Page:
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Conservative Judge Refuses To Allow Native Americans In North Dakota To Vote Because Of Draconian Voter ID Law

A conservative federal district court judge on Thursday refused to temporarily exempt Native Americans in North Dakota from a state law requiring residents to show a valid ID that matches their current residential street address when voting, even when residents of reservations don’t have standard addresses.

Chief Judge Daniel Hovland, of the U.S. District Court for North Dakota, cited Tuesday’s midterm election in his decision to reject the emergency request for temporary relief from the requirement to provide proof of a residential address.

“The federal courts are unanimous in their judgment that it is highly important to preserve the status quo when elections are fast approaching,” Hovland, an appointee of former President George W. Bush, stated in his ruling.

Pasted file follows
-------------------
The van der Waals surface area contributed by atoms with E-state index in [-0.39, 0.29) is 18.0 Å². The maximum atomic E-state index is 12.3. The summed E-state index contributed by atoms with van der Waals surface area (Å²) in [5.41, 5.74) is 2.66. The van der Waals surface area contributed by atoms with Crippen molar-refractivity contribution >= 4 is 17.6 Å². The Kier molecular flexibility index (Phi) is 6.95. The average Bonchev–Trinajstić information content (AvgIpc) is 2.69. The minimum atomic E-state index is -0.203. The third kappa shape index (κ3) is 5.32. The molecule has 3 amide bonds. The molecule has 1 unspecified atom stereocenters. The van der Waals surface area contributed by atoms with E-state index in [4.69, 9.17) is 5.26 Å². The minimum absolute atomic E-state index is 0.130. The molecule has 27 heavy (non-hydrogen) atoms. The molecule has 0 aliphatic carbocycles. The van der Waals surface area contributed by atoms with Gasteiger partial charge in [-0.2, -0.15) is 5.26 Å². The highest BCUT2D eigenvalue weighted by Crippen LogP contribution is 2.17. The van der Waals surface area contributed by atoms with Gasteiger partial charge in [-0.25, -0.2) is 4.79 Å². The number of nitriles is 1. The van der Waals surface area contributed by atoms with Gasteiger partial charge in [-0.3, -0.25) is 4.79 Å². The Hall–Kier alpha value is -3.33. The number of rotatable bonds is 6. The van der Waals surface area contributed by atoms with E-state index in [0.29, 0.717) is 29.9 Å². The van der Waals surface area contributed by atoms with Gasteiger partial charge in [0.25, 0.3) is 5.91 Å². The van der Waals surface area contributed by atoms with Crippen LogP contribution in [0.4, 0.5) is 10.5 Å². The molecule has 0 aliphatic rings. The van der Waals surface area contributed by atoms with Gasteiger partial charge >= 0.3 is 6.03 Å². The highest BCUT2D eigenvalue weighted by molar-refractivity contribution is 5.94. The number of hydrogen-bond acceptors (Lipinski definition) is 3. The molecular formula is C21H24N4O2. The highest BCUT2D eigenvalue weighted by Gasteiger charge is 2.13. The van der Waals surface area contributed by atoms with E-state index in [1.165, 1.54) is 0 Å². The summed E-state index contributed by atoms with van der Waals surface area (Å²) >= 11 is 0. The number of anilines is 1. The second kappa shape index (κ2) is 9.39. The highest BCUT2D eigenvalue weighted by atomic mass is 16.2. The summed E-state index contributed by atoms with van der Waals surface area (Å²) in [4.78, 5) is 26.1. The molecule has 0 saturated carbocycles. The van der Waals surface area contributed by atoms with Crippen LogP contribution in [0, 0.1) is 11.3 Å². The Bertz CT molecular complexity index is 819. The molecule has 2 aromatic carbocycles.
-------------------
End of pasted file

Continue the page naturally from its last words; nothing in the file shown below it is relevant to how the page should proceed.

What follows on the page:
Native Americans argue they are disenfranchised by the law because residents of reservations don’t have standard addresses.

The ruling is a blow to Sen. Heidi Heitkamp (D), who is relying on support from Native Americans in her campaign against Rep. Kevin Cramer (R). Heitkamp was first elected in 2012 with strong support from Native Americans.

In April, the district court blocked the voter ID law from being enforced, but that order was stayed by the conservative-leaning 8th Circuit Court of Appeals on Sept. 24.

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